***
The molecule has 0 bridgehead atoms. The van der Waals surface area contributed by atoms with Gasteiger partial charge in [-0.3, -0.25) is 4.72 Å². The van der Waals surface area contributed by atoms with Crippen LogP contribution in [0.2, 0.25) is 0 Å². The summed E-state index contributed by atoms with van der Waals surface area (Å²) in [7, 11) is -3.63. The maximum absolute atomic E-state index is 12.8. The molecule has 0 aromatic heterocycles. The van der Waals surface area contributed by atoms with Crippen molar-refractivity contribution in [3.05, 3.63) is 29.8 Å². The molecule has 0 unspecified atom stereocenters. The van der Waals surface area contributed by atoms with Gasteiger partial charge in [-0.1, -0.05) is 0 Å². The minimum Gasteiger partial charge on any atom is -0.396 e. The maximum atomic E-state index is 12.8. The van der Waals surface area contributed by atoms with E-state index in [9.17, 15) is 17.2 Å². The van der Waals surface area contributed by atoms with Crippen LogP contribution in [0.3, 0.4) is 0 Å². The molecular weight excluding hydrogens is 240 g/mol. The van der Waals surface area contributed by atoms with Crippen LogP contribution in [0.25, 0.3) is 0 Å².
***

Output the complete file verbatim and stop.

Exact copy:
The molecule has 0 bridgehead atoms. The van der Waals surface area contributed by atoms with Gasteiger partial charge in [-0.3, -0.25) is 4.72 Å². The van der Waals surface area contributed by atoms with Crippen LogP contribution in [0.2, 0.25) is 0 Å². The summed E-state index contributed by atoms with van der Waals surface area (Å²) in [7, 11) is -3.63. The maximum absolute atomic E-state index is 12.8. The molecule has 0 aromatic heterocycles. The van der Waals surface area contributed by atoms with Crippen molar-refractivity contribution in [3.05, 3.63) is 29.8 Å². The molecule has 0 unspecified atom stereocenters. The van der Waals surface area contributed by atoms with Gasteiger partial charge in [-0.1, -0.05) is 0 Å². The minimum Gasteiger partial charge on any atom is -0.396 e. The maximum atomic E-state index is 12.8. The van der Waals surface area contributed by atoms with E-state index in [9.17, 15) is 17.2 Å². The van der Waals surface area contributed by atoms with Crippen LogP contribution in [0.3, 0.4) is 0 Å². The molecular weight excluding hydrogens is 240 g/mol. The van der Waals surface area contributed by atoms with Crippen LogP contribution in [0.25, 0.3) is 0 Å².